The game is led by the Narrator.  They act as the Gamemaster who run the non-player characters, set the scenes, and determine how the scene reacts to Character actions.  They also place challenges in front of the Characters.  

Challenges can be overcome by Characters who narrate solutions to the challenges using their Keywords.  Players are encouraged to team-up and build on other people's Narration with their own Keywords.  Link enough Keywords together and you can bypass the challenges.  If you can't the story goes a different direction and those Keywords are exhausted for further use.  This keeps the game moving quickly without a single dice needing to be rolled.  

This Keyword based system is very loose and open to Player and Narrator cooperation.  The Narrator decides the Genre and Time Period of the game.  The Keywords allow almost any trope or character type to be pulled into the game. You can have a gritty crime drama, a violent war story, a silly cartoon show, or a rollicking dungeon adventure using the system.  The focus is not on genre, but leaning into the story that your group is telling together. 

This is a Rules-Lite system with a lot of Narrator autonomy to make judgements.  The focus in on story-telling and collaboration.  The focus is on telling compelling stories, having good character interactions, and having fun.  It can be used for stand-alone One-Shots or Short Campaigns easily.  

Content for Legend of the 5 Rings

I have always wanted to run a Legend of the 5 Rings campaign, and this year I was able to do that!  I ran a mini-campaign called One Year in Rokugan.  It was intended to by played by 4-6 characters from various clans and schools and focused on a relatively isolated portion of the L5R world.  I ran the game using 3rd Edition rules.  

The campaign was 4 sets of adventures focused on the four seasons.  Once complete, the Characters would have lived in Rokugan for 1 year.  Each adventure was designed to introduce new elements of Rokugan culture and motifs for an L5R game.  As the players went along, they learned more about Bushido, the justice system, the Shadowlands, Honor, and more.  It was often interwoven into the adventures and built as the campaign went.  When I ran the game, we completed it in about 12 sessions, so 3 months.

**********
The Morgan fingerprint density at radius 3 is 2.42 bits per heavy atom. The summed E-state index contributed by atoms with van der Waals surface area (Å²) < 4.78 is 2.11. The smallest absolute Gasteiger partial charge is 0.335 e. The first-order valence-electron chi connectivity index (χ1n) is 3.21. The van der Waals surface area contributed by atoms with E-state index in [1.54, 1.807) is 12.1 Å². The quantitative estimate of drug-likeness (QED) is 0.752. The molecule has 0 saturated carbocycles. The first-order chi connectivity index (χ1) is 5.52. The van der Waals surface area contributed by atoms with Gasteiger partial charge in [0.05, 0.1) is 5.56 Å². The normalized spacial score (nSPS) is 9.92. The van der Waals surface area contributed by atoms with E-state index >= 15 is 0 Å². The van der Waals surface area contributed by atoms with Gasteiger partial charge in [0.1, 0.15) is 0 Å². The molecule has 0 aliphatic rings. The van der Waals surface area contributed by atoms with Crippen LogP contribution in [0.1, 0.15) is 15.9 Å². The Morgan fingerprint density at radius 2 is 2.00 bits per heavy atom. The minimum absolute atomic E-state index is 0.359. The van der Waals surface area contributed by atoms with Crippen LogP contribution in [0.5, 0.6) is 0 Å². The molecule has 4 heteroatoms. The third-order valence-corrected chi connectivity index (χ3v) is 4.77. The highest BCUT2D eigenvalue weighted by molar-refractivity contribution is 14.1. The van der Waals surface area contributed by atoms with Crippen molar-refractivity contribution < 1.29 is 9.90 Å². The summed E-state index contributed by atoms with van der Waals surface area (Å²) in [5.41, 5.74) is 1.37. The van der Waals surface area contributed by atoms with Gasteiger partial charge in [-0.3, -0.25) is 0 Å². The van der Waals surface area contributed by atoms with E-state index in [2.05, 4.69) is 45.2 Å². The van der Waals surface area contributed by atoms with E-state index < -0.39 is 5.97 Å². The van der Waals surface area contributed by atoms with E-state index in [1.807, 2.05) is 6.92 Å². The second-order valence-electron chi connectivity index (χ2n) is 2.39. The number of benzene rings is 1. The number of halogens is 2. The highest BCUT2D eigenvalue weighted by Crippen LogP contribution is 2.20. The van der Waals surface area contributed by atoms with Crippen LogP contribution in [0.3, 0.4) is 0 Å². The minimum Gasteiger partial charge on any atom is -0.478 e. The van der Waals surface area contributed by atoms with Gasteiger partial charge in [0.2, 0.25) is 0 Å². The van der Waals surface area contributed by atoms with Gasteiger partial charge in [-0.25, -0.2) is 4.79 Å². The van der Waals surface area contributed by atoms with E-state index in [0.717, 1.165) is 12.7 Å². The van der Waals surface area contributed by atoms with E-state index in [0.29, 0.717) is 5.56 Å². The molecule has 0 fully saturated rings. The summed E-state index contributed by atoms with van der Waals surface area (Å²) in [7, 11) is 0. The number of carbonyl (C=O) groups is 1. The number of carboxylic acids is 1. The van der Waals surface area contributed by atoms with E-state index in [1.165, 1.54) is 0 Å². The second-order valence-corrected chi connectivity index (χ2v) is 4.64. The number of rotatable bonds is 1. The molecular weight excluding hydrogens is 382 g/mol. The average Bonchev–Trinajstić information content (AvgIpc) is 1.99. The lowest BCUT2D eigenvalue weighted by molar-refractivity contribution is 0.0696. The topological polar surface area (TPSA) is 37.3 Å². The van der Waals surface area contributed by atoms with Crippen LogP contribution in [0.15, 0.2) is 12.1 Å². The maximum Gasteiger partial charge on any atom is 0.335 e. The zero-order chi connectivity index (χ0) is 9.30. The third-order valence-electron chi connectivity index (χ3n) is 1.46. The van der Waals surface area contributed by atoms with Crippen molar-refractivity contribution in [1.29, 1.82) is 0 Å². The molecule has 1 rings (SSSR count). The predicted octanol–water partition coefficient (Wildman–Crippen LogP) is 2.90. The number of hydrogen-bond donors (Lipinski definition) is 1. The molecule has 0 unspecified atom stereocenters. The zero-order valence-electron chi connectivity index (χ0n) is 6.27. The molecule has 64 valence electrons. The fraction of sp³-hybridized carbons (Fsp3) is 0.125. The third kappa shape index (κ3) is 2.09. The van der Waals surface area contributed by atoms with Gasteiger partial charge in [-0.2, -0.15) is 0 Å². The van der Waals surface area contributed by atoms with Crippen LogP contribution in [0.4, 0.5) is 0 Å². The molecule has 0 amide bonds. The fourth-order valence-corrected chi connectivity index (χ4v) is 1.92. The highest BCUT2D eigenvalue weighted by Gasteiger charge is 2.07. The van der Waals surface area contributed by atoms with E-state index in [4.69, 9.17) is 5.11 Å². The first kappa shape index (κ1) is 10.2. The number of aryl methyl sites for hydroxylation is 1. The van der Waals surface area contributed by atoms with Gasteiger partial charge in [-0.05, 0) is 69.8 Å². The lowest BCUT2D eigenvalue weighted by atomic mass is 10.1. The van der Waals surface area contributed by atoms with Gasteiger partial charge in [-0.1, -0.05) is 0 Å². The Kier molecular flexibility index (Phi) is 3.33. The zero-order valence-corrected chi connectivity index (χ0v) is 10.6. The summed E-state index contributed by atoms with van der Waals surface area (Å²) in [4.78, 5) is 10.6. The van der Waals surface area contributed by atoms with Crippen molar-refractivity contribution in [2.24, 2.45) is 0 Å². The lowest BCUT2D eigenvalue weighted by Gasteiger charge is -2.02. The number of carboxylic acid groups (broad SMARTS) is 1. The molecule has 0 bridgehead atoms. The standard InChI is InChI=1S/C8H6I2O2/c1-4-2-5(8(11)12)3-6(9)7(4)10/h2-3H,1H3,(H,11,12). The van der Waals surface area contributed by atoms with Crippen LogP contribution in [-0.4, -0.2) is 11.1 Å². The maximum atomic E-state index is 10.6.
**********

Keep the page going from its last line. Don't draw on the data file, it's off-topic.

Thankfully, I wrote the adventures down.  That means, I was able to bundle them all together and release the One Year in Rokugan campaign to the Blood and Spectacles Drive Thru RPG PageIt is a free campaign, so feel free to check it out and give it a shot.  It includes sample 3rd Edition characters, but is mostly Edition agnostic and no stat blocks are used.  

Let me know what you think.  

Module for Flashlight: Tales of Terror

I have had a module for my rules-lite horror RPG Flashlight: Tales of Terror for some time written.  I had even run it twice.  However, I finally got it formatted all nice and made-up for proper presentation.  The module is called, Insanity at Snowden Manor and has a bit of old-haunted house Gothic Horror, some mystery, all mixed in with some more sinister Monster and Body Horror.  

I think this module requires about 4-8 hours to play, and can easily be broken up into two sessions.  I have run it with 1 Game Master and up to 6 players.  I think it works best with 4 players though.  There is not much discussion of "mechanics" as it is designed to be system agnostic for the most part.  You could run this in any horror-style rpg such as Call of Cthulhu

Final Thoughts
Well, the first published items for 2024 and they weren't even Wargames!  I still have other plans for RPG content coming up.  
  • Starter Campaign for G.I. Joe: The Role-Playing Game
  • A full Space Mecha Theatre Role-playing Game
  • A second Episode for Princes of the Universe
Therefore, keep your eyes open for this RPG Design header in 2024.  I don't think this is the last content you will see for RPGs this year! 

Become a Patron and get access to all the cool stuff, a peak behind the curtain of Blood and Spectacles, and early-access to playtest games!  

You can follow Blood and Spectacles Facebook page or Instagram for more fun! 

Check out the latest publications and contact me at our Blood and Spectacles website

Or purchase all out games at the Blood and Spectacles Publishing Wargames Vault Page!       


Saturday, February 3, 2024

5-Day Challenge- Epilogue


Long time readers will know that I have been actively engaging in community building in my local area.  Thanks to other champions in the area, we were able to launch the True Crit Gaming Guild.  This is a gaming group in Northwest Wyoming dedicated to miniature wargaming, role-playing games, board games, and card games.  It is a non-denominational gaming guild!  

Those who have known me for a long time will know that I love campaigns!  I first started getting into wargame design after having such a great experience with the old Eye of Terror and Fall of Medusa 5 campaigns from Games Workshop.  The community stories and creativity unleashed was some of the best I had ever seen.  I wanted to recapture that and started running a variety of online campaigns with smaller, localized forums and online communities.  Almost all of these had little campaign specifics rules and scenarios.  

Well, thanks to the True Crit Gaming Guild, I am going back to the well and trying my hand at a fun Narrative Campaign.  This time, we are keeping it focused to games of Kill Team.  Kill Team is a Guild favorite for a variety of reasons.